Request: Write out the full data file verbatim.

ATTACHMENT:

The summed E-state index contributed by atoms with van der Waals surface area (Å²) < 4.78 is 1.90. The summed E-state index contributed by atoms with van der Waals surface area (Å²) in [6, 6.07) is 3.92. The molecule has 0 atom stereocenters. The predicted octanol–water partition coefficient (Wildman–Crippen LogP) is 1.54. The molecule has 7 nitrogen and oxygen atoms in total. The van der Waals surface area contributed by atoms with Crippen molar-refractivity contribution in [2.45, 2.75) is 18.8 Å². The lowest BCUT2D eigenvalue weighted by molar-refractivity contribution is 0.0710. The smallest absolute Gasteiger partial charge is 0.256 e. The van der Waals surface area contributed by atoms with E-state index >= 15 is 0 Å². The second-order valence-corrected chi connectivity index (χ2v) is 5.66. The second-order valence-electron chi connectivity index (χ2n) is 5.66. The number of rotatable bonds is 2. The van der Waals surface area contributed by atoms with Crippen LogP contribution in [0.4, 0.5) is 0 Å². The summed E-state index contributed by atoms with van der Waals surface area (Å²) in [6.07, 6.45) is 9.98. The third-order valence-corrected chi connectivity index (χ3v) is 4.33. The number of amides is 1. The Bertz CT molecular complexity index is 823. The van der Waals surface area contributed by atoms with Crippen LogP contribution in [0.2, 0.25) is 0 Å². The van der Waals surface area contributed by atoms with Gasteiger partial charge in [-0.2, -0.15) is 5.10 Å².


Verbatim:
The summed E-state index contributed by atoms with van der Waals surface area (Å²) < 4.78 is 1.90. The summed E-state index contributed by atoms with van der Waals surface area (Å²) in [6, 6.07) is 3.92. The molecule has 0 atom stereocenters. The predicted octanol–water partition coefficient (Wildman–Crippen LogP) is 1.54. The molecule has 7 nitrogen and oxygen atoms in total. The van der Waals surface area contributed by atoms with Crippen molar-refractivity contribution in [2.45, 2.75) is 18.8 Å². The lowest BCUT2D eigenvalue weighted by molar-refractivity contribution is 0.0710. The smallest absolute Gasteiger partial charge is 0.256 e. The van der Waals surface area contributed by atoms with E-state index >= 15 is 0 Å². The second-order valence-corrected chi connectivity index (χ2v) is 5.66. The second-order valence-electron chi connectivity index (χ2n) is 5.66. The number of rotatable bonds is 2. The van der Waals surface area contributed by atoms with Crippen LogP contribution in [0.4, 0.5) is 0 Å². The summed E-state index contributed by atoms with van der Waals surface area (Å²) in [6.07, 6.45) is 9.98. The third-order valence-corrected chi connectivity index (χ3v) is 4.33. The number of amides is 1. The Bertz CT molecular complexity index is 823. The van der Waals surface area contributed by atoms with Crippen LogP contribution in [0.2, 0.25) is 0 Å². The van der Waals surface area contributed by atoms with Gasteiger partial charge in [-0.2, -0.15) is 5.10 Å².